We’re always fighting the path of least resistance. However, people that leave a firearm in their glove box are the type that always take that path.

It doesn’t take any thought to throw your .357 magnum revolver in the glove box, because you saw John McClean do it one time in Die Hard. Unfortunately, storing your handgun in a glove box comes with too many safety caveats to list.

However, for your sake, we’ll touch on the biggest risks here.

car ccw

No matter how well intentioned your glove box setup may be, a few hard rights can have your self defense plan looking like the photo above.

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It’s predictable. Even if your glove box locks, anyone who has had their car broken into will tell you that the glove box is the first target for car thieves.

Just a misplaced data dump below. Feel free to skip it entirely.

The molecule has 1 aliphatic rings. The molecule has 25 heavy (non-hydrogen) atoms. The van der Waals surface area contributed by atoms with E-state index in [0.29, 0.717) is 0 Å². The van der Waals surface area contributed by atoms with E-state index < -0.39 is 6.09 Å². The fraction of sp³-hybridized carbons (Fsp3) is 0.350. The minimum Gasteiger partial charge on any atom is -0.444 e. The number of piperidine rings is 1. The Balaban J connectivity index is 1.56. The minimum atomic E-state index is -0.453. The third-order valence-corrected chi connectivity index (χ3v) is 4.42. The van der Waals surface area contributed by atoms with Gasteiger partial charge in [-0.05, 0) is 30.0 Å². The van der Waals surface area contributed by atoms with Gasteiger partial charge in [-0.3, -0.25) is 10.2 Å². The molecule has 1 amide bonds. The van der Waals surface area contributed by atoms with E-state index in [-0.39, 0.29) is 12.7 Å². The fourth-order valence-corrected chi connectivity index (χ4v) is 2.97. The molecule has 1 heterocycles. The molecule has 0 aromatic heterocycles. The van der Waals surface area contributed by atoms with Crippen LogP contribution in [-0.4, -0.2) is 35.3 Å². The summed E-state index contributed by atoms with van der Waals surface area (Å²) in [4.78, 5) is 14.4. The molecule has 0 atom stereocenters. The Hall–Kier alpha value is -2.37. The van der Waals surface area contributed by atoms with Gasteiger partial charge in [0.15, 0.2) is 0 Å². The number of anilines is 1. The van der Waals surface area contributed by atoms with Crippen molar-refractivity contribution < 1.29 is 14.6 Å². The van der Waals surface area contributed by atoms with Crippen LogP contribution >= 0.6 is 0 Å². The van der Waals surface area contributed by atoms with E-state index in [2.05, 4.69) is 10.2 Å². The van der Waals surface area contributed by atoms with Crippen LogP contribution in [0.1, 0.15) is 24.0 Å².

What happens if you are being followed to your car or an opportunistic criminal begins accosting you while you’re in you car? The extra time it takes to access your firearm stored in a glove box could be those critical seconds that determine who survives that incident.

We’re human. Humans get distracted easily, and it’s reasonable to predict that leaving your handgun in a glove box will lead to forgetting it’s there altogether. If you know yourself well enough that you can see this happening, don’t even put yourself in that situation.

Overall, the cons far outweigh any positives of using the glove box. In some states, a locking glove box legally counts as securely storing your handgun. Taking that into consideration, utilizing the glove box is recommended for short term or emergency purposes only.

The Mounted System

While we’re making fun of people planning their personal defense strategies around movies, we may as well point out the uselessness of mounted holsters like you would expect to see in The Expendables. Now here is a group of men that could benefit from car CCW tips. Despite how tacti-cool these mounted holsters and car accessories may look, their functionality is limited by some dangerous shortcomings.